Ohio Car Insurance Guide

Discover auto insurance requirements, the best companies, and how to get the lowest rates in Ohio.

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Ohio is the seventh-largest state in the country. It’s known by many for its Pro Football and Rock and Roll halls of fame. As of 2020, there were about 8.1 million drivers in the Buckeye State. But even with all these drivers on the road, residents enjoy cheaper than average car insurance rates.

In this article, we’ll break down everything you need to know about car insurance in Ohio. This includes taking a deep dive into how rates here stack up against the national average. We’ll also outline and thoroughly explain state coverage requirements and laws.

Ohio Average Car Insurance Rates

Your state’s average auto insurance rates are good to look at from time to time. They can help you find out if you’re paying too much each month for your policy. Then, you’ll know if you need to seek out a better deal or stick with your current company.

The table below shows average rates in Ohio for each type of car insurance. Premiums here are lower than they are nationally. Drivers here pay $22.31 less than in the rest of the country.

CoverageOhio AverageUS Average
Full Coverage$802.72$1,070.47
Price Per Month$66.89$89.20
Note: cost totals are for one year of coverage. Averages are from the Insurance Information Institute (III).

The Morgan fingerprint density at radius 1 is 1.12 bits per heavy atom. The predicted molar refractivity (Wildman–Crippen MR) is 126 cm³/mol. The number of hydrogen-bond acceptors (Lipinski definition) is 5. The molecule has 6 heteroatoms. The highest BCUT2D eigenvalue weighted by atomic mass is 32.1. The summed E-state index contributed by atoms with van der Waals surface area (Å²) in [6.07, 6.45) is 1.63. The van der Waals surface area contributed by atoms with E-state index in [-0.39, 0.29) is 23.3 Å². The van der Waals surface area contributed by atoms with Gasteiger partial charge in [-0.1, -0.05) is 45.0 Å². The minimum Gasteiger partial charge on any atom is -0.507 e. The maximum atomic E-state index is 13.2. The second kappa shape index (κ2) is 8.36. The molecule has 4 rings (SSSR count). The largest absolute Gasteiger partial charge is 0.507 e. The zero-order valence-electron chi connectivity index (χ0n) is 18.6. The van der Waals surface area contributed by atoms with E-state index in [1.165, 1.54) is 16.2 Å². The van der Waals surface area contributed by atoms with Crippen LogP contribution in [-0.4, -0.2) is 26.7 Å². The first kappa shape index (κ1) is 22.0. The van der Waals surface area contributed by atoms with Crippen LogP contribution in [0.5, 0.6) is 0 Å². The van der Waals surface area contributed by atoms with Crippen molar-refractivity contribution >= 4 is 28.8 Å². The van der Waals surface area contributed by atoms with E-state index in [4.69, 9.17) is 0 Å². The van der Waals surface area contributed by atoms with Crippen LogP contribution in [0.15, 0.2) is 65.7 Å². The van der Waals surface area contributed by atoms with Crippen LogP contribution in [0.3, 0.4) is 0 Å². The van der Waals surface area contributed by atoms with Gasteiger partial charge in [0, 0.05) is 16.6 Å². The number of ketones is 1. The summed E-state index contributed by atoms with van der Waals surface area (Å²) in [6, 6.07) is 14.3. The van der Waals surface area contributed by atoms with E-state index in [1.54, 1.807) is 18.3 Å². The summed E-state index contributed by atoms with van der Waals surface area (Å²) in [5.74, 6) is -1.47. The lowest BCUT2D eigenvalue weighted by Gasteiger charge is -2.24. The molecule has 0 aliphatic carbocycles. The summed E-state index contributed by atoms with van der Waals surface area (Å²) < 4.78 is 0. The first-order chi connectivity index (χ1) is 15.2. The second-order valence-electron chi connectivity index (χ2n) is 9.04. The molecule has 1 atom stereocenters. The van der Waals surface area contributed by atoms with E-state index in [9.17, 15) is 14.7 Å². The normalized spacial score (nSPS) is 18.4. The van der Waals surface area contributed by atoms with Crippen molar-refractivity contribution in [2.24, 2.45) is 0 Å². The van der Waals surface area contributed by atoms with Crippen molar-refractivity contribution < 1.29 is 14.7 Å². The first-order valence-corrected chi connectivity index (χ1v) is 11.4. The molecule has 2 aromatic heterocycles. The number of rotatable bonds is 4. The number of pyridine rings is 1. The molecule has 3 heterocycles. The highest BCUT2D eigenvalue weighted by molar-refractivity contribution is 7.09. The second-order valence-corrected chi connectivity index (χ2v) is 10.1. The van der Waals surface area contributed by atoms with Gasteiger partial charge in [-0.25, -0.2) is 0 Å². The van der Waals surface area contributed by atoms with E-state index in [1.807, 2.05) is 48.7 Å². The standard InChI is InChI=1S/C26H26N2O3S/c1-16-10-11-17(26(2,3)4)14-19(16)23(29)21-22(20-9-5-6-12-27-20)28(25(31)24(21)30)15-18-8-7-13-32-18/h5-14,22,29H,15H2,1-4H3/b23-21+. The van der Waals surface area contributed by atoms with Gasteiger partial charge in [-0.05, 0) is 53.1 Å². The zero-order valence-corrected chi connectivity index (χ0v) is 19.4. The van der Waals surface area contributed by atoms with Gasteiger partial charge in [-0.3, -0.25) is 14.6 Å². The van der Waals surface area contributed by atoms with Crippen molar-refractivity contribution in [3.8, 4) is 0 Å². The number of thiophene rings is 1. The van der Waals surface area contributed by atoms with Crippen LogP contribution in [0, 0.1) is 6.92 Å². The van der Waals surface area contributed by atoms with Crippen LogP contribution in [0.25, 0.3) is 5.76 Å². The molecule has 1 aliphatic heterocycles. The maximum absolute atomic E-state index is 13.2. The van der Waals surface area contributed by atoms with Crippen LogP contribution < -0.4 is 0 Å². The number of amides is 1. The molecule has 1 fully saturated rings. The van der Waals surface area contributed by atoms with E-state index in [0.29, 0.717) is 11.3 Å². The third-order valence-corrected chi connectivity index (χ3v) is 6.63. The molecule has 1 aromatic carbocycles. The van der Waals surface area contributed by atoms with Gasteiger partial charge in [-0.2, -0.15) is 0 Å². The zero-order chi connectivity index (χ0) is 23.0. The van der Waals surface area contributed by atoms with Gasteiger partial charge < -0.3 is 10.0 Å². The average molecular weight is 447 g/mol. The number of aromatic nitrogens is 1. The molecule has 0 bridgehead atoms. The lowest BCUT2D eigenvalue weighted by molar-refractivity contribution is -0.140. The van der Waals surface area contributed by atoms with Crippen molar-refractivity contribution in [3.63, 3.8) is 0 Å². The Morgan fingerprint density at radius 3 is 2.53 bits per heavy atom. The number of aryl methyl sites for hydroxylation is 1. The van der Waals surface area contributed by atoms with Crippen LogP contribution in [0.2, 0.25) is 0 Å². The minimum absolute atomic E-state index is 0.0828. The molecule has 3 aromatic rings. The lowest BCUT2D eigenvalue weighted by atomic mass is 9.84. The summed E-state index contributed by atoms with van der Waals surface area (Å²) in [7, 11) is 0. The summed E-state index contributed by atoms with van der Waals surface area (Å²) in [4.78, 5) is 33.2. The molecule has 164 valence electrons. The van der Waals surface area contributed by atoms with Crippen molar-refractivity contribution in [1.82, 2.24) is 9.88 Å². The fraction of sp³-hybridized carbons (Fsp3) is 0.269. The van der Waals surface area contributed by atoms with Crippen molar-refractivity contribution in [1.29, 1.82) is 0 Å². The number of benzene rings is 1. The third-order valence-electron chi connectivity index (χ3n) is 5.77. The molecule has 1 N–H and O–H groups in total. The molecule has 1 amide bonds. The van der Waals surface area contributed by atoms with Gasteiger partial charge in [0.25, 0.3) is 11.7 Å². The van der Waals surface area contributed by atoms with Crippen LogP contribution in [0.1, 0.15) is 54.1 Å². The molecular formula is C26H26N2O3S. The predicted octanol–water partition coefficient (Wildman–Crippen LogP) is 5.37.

Average Full Coverage Rates

The graph below shows the change in average full auto coverage rates from 2012 to 2019. Premiums here rose from $634 in 2012 to $802 in 2019. This was an increase of $160, or 26%. This is surprising given that Ohio’s at-fault accident rate is 20% higher than the national mean.

Ohio Average Full Coverage Insurance Rates 2012-2019

Average Liability Rates

The graph below displays Ohio’s average liability insurance costs from 2012 to 2019. Rates for this coverage here rose from $326 in 2012 to $447 in 2019. This was an increase of $121, or 37%.

Despite, this increase, liability rates have remained lower than the national average. This may be because Ohio’s auto repair costs are among the lowest in the country. A 2019 study by CarMD found that the state ranked 50th for fixing cars. This means that claims will, in general, cost less for insurers here because it’s cheaper to repair cars.

Ohio Average Liability Car Insurance Rates 2012-2019

Average Collision Rates

Below is a graph that shows the average Ohio collision insurance rates from 2012 to 2019. Prices here rose from $243 in 2012 to $305 in 2019. This was an increase of $62, or 25%. However, the cost of this coverage stayed far below the national mean.